In January, 1842, a young English novelist, sailed for America. He and his wife were to have their first vacation. They would be in the United states for six months; visiting up and down the eastern seaboard, from Boston to the deep south. It was to be, typically of the man, a working vacation. Having begun his professional life as a journalist, he intended to write a record of his impressions, and eventually a book. He did just that. The book was to be a celebration of American democracy and egalitarianism, of a nation and a society, unlike his own, if not wholly free, at least, in principle, not crippled by the dead weight of custom, aristocracy, patronage and industrial exploitation. The novelist was something of a radical, certainly a reformer, and he was convinced that America was everything Great Britain was not.
This was not just a novelist though. At the age of only thirty, this was the most successful novelist in the English speaking world. In fact, he was, and still is, the greatest novelist in the English language. Charles Dickens came to America convinced that he would love America, and from the moment he arrived, he was made to understand that the feeling was mutual.
Dickens wrote that Americans were "friendly, hospitable, kind, frank... warm-hearted, fervent, and enthusiastic." It was natural that he should find us so. We adored him. It is difficult now to fully appreciate the extraordinary position in which the young writer found himself, even then, after only half a dozen books. There had never been, nor would there be, until perhaps Chaplin, a celebrity like him. (In her brief biography of him, novelist Jane Smiley makes an excellent case for the argument that Dickens rather invented the modern celebrity.) From the moment he arrived in Boston, Dickens was feted, feasted, introduced to every notable of the day. His likeness was everywhere: in every newspaper and magazine, from soap to cigar-boxes. He could not leave his hotel without being recognized, shaken by the hand, made much of by every passing stranger on the street, it seemed. It must have been both overwhelming and annoying, but it was also, I don't doubt, deeply gratifying, in a very unEnglish way.
The novelist and his wife made it as far as Hartford before the glow began to flicker. Dickens made some remarks on a subject very much on his mind, copyright, and the well-established custom of American piracy of English authors. The press, as a body, turned. Suddenly, the newspapers were full of indignation and acrimony. Dickens, it was said, was "no gentleman." Dickens was stung, but he did not back down. He was adamant: copyright was a necessity for the artist, a duty in a civilized nation, and, in the absence of copyright, publishers were no better than thieves. He was denounced as a scoundrel. Worse was to come.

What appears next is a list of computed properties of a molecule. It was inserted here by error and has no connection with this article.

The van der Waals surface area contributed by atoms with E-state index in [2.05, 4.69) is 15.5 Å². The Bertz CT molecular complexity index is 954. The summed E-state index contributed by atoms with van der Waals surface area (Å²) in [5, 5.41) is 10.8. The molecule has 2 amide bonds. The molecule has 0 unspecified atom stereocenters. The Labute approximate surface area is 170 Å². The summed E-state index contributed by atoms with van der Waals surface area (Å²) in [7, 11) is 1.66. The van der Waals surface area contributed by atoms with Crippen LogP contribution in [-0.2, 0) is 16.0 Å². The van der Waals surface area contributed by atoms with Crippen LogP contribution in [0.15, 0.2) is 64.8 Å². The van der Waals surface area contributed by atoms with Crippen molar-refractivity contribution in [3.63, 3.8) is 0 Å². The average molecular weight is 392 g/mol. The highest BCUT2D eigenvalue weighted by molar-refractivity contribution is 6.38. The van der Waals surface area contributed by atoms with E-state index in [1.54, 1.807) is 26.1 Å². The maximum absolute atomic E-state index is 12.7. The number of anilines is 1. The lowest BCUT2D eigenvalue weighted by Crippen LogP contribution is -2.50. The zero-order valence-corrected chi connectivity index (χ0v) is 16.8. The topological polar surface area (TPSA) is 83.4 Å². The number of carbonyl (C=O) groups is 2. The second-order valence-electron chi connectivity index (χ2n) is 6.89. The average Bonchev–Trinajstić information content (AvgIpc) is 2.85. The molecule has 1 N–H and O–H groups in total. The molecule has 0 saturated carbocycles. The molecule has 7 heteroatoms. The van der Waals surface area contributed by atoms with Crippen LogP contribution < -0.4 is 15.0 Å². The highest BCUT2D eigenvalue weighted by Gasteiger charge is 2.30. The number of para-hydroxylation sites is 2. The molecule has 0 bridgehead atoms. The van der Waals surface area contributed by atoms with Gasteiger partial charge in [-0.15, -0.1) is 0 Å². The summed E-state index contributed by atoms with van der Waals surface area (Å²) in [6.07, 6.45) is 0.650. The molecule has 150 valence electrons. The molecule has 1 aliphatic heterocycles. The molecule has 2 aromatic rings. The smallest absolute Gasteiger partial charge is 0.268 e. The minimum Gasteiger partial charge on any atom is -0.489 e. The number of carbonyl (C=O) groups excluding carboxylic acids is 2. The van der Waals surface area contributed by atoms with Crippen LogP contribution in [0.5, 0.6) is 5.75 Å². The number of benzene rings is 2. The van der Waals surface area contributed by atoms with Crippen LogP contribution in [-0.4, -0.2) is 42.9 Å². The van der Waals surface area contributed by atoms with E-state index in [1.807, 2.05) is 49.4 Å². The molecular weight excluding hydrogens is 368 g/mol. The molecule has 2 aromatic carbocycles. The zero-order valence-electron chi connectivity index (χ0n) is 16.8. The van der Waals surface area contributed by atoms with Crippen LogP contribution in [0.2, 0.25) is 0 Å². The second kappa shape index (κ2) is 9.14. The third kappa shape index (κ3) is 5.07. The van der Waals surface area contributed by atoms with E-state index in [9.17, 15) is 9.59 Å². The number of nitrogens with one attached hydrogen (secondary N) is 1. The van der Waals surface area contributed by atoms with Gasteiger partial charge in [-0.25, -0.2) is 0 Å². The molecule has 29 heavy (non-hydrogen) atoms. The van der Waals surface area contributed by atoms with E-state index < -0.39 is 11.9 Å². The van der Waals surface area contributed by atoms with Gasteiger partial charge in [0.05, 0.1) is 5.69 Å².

In the end, Dickens saw more of America than he, or his hosts, had intended. He saw, and heard, much that he did not like. He saw poverty, gross politics, capitalism at it's cruelest, and a crudeness he had not anticipated. Worst, he saw slavery, and condemned it for the eradicable stain that it was. The book he wrote when he got home, American Notes, was by no means the book he had intended, nor did America much like it. The novel he wrote next, Martin Chuzzlewit, with it's scathing satire of American society and manners, America liked even less. It was a long time before Charles Dickens came back for another visit, and it was a long time before he would have been welcome.
By the time he did return, on his first great reading tour in America, Dickens was not so much forgiven, as irresistible. By his last visit, the most famous novelist in the world, the most famous novelist in history, already prematurely old, and ill from his labors, Charles Dickens was... unassailable.*
Much might be and has been made of Dickens complicated affection for this country, and ours for him. I touch on it here only to provide a context for the question that concerns me just at the moment. What was it that Charles Dickens felt obliged first to say and then to defend that so outraged us? Why did what we would now call the media, turn so fiercely on the young novelist it had, but a breath before, been praising so extravagantly? Why did so seemingly a pedestrian area of the law as copyright cause such a furor in the first place?
Plagiarism is a word that has lately gained a weird, new and unexpected opprobrium; not the act, you understand, but the accusation. Much is being made in artistic and critical circles just now of the "good old days" of literary license, supposedly before the arrival of lawyers, and guilds, fact-checkers and copyright. Plagiarism, it is argued, is a journalistic invention, an affectation of the newspaperman, the petty bureaucrats of academia, and, like copyright itself, it is but a tool of the publishers, the lawyers, and the capitalists, used to control and dictate to the artist, to the protect property rights of all those who seek to exploit art for their own gain, at the expense of creative freedom, innovation and the development of a more technologically and artistically democratic literature. To be accused of plagiarism nowadays is to be proved an innovator. Collage, it seems, is king. To defend copyright is to sound hopelessly compromised. Another word has likewise recently been turned on its head, and now to "appropriate" is not to take that which does not belong to you, but to simply put something otherwise inert and useless to a new and better use. In a culture of such uncontrollable energy, fractious interdependence and diversity as ours, the only honest artistic response, it seems, is to abandon the very idea of authorship in favor of what is, after all, it is being argued, an older, less rigidly western, less culturally elitist paradigm of... what exactly? Anonymous and communal craftsmanship? Swashbuckling? What?